Languishing in 70th place on the Web.com Tour money list, Manotick, Ontario’s Brad Fritsch needed a little boost for the last two events of the regular season.
“I’ll admit I was sweating the playoffs,”Fritsch shared in a call Sunday evening, referring to the fact only the top 75 money winners on the Web.com Tour advance to play in the final events and he might not be participating if something didn’t change.
When the 37 year-old made it home to Canada this past Monday to play the Rideau View Golf Club Pro-Am he lamented that although his ball-striking had been exceptional, his shortest club in his bag, the putter, had simply been atrocious.
“I think I only chipped once last week,” he joked of his play at the Price Cutter Charity Classic that ended the day prior.
He was exaggerating of course – but only slightly. On a tour where the average mark for greens in regulation is 76% he had knocked off an 88% clip that week. The issue was that he mixed in an average of 1.889 putts per green. 1.751 is the Tour average. The result? A tie for 62nd. Not acceptable for a player in need of more.
The hard-working pro (he is on a streak of 13 weeks in a row of the play after his planned “off weeks” converted into appearances at the U.S. and Canadian Opens) turned to his coach Patrick Kelley for a little help on the greens.
The result was a tie for second place at the News Sentinel Open in Knoxville, Tennessee at -16 (69, 68, 64, 67) along with Si Woo Kim of South Korea.
American Patton Kizzire won with a -20 total.
“You know I’m the kind of guy that I’ll tinker if I miss a couple putts in a row,” reflected Fritsch on the club that has been his achilles heel at times. “I had my coach come out this week and we broke it all down.”
The pair looked at a time when Brad putted his best (in 2012 when he earned his way on to the PGA TOUR from the Web.com Tour) and they targeted that stroke.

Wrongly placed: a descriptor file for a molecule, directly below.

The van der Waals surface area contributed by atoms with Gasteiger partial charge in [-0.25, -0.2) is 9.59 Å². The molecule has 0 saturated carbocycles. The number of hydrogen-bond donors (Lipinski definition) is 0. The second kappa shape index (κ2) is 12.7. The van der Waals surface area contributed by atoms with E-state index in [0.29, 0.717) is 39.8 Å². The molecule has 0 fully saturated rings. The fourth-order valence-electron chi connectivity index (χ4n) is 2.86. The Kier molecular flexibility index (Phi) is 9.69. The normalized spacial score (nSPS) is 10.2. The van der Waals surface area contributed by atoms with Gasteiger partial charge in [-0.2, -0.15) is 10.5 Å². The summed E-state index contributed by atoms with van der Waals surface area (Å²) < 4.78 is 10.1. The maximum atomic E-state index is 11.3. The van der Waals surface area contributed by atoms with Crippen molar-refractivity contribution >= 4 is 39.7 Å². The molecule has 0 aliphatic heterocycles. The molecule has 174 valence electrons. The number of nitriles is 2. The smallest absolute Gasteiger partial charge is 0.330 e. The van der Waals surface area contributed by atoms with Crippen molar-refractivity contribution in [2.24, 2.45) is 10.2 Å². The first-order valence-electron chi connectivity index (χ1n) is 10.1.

“The first two days I did not make a whole lot, but yesterday and today even the putts I missed I hit them on the lines I wanted, with the speeds I wanted,” commented Fritsch who returned to a more rhythmic style of putting . “It’s nice to feel you have a chance on all the 10 to 15 footers, the ones you have to make.”
For Fritsch’s third top-ten finish of the year (and best to date this season) the former PGA TOUR member picked up $48,400. It brings his 2015 earnings to $113,070 and puts him at 35th place on the money list.
To say the least he’s pleased with the positive move. “I was kind of surprised I jumped up that much,” he noted with palpable relief in his voice.
He’s also now eagerly anticipating the Tour’s last regular season event, the $800,000 WinCo Foods Portland Open where the style of play should be more in his wheelhouse. “I’ve heard it’s a course (Pumpkin Ridge GC) where a little higher score will win, a little harder. That suits me more; I’m looking forward to it.”
The top-75 players on the Web.com Tour money list after Portland will advance to the four Web.com Tour Finals events where they will join members of the PGA TOUR and compete for status on the 2016 PGA TOUR.
Of course Fritsch can assure himself a return to the PGA TOUR next week with just his play in Portland. If he can earn enough money there to finish in the top 25 Web.com Tour money leaders the playoffs will take on a new dimension – he’ll have status on the PGA Tour for 2016 and he’ll simply be fighting for his place in the player priority rankings.
Making the Web.com Tour playoffs will mean four more weeks on the road for Fritsch but you won’t find him complaining about an extension to the gruelling season. It’s one he has earned with notable effort to address the weaknesses in his game.
Of the new possibilities brought on by the extended effort this week, Brad was concise in what it means to him.
“That’s what we play for; what we work for.”
Indeed, it is and the “W” word is not one Brad Fritsch has ever been afraid of.
Like anybody who has ever earned their way to the PGA TOUR, he knows it is one of the main things that separates players who dream about being on TOUR and actually get there.
…and he’s doing whatever it takes to earn his way back.